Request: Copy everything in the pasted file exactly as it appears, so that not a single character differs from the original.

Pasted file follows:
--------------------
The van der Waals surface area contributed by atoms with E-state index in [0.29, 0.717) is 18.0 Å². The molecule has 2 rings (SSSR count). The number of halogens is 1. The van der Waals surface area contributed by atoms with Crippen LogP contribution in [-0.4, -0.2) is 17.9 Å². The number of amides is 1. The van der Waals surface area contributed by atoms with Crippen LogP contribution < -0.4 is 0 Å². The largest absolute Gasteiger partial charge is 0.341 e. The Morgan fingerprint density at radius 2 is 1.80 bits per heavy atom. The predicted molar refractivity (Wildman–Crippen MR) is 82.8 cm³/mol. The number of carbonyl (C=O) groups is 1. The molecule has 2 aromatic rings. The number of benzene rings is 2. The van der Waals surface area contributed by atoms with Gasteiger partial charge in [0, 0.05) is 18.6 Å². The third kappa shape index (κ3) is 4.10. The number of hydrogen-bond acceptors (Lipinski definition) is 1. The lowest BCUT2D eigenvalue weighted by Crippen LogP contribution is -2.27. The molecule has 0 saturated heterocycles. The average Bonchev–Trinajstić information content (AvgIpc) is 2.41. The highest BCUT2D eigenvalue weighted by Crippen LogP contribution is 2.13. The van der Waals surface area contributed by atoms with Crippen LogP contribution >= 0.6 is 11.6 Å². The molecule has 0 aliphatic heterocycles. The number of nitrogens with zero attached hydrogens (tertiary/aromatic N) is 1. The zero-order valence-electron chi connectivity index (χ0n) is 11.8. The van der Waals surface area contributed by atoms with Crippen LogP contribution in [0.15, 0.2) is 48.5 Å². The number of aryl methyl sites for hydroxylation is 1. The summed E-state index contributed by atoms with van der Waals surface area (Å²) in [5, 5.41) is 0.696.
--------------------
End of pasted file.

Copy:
The van der Waals surface area contributed by atoms with E-state index in [0.29, 0.717) is 18.0 Å². The molecule has 2 rings (SSSR count). The number of halogens is 1. The van der Waals surface area contributed by atoms with Crippen LogP contribution in [-0.4, -0.2) is 17.9 Å². The number of amides is 1. The van der Waals surface area contributed by atoms with Crippen LogP contribution < -0.4 is 0 Å². The largest absolute Gasteiger partial charge is 0.341 e. The Morgan fingerprint density at radius 2 is 1.80 bits per heavy atom. The predicted molar refractivity (Wildman–Crippen MR) is 82.8 cm³/mol. The number of carbonyl (C=O) groups is 1. The molecule has 2 aromatic rings. The number of benzene rings is 2. The van der Waals surface area contributed by atoms with Gasteiger partial charge in [0, 0.05) is 18.6 Å². The third kappa shape index (κ3) is 4.10. The number of hydrogen-bond acceptors (Lipinski definition) is 1. The lowest BCUT2D eigenvalue weighted by Crippen LogP contribution is -2.27. The molecule has 0 saturated heterocycles. The average Bonchev–Trinajstić information content (AvgIpc) is 2.41. The highest BCUT2D eigenvalue weighted by Crippen LogP contribution is 2.13. The van der Waals surface area contributed by atoms with Crippen LogP contribution >= 0.6 is 11.6 Å². The molecule has 0 aliphatic heterocycles. The number of nitrogens with zero attached hydrogens (tertiary/aromatic N) is 1. The zero-order valence-electron chi connectivity index (χ0n) is 11.8. The van der Waals surface area contributed by atoms with Crippen LogP contribution in [0.15, 0.2) is 48.5 Å². The number of aryl methyl sites for hydroxylation is 1. The summed E-state index contributed by atoms with van der Waals surface area (Å²) in [5, 5.41) is 0.696.